I attended an enjoyable and stimulating gathering of poets at the Gell Center in Naples, NY, this weekend. The theme was pilgrimage, which somehow hooked up to diaspora at one point, and it gave me a new idea for the “elevator pitch.” So here’s a new version:
America is often described as a land of immigrants. It is less often noticed that America is a land of diaspora. People from all kinds of backgrounds, religious and ethnic, find themselves in an ambivalent relationship to assimilation and also to their cultures of family origin. We work at finding a home here while also thinking about the old home place (physical, cultural, spiritual) that may or may not be possible to visit. We often feel tugged toward cultural memories that may be heavily romanticized or traumatic or both. One obvious example of this phenomenon is the situation of American Jews. Although the dominant experience of American Jewish life is assimilation and attenuation of religious meaning, much Jewish poetry takes the religious tradition as a given. However, this leaves out the large percentage of American Jews who are secular and whose relationship to Judaism is ambiguous or conflicted.
Aleph, broken, a collection of poems by Judith Kerman, will appeal to readers, both Jewish and not, interested in the tension between American identity and the other resonances rooted in culture of origin. The book explores an unconventional but not atypical Jewish identity, one that is scientific and secular but yearning for connections usually found in Jewish observance, history and belief. These poems center around ways in which life and Jewishness are not what Kerman was taught to expect. They reflect both real and imagined personal experience, related to Judaism but also to larger contemporary issues and Kerman’s explorations of other cultures as they connect to personal identity.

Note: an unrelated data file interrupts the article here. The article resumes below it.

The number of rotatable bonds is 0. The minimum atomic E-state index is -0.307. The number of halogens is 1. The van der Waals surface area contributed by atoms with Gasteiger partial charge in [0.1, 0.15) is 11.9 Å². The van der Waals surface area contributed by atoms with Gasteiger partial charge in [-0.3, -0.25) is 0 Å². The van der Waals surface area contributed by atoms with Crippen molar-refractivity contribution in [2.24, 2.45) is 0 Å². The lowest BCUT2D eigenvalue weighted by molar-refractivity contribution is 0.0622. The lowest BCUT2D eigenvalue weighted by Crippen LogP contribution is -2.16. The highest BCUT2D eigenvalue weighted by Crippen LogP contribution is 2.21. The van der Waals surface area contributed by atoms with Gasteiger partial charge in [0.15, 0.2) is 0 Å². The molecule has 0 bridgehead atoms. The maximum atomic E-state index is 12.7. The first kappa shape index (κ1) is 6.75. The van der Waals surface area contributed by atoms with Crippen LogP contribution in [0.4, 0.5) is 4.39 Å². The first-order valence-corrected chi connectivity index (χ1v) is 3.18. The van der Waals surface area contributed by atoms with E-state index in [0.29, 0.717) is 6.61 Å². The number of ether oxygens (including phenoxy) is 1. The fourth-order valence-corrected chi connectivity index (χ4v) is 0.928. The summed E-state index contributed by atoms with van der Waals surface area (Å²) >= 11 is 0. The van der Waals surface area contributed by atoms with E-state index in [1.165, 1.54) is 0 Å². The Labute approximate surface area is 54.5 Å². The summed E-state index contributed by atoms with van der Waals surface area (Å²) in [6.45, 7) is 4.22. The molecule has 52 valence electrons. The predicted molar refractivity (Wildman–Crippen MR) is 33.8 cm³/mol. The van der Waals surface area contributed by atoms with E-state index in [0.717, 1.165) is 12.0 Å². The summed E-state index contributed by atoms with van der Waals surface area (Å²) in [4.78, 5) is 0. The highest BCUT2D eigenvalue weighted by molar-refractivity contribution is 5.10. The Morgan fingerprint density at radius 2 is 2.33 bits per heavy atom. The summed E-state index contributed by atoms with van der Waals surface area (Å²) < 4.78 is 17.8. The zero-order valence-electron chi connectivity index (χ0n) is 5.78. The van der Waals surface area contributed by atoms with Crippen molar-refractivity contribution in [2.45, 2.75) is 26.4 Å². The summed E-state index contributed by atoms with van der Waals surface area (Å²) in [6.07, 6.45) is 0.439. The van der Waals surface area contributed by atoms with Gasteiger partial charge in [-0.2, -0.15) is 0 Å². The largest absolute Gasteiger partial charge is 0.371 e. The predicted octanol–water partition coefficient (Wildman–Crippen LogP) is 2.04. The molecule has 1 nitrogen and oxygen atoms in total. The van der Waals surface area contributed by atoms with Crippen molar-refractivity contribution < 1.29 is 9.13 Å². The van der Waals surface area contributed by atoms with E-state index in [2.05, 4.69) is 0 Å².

Kerman was raised in an atheist home with a strong sense of history and progressive politics as part of Jewish identity. She acquired a broad knowledge of both the Hebrew Bible and Jewish culture through reading. In her late forties, she became active in Jewish religious and community life. However, the conventional understanding of Jewishness remains problematic for her, while the tradition of argument, exploration and dispute remains compelling—a challenge faced by all those who still feel rooted in their culture of origin while finding a deeper meaning in the great scope of human experience.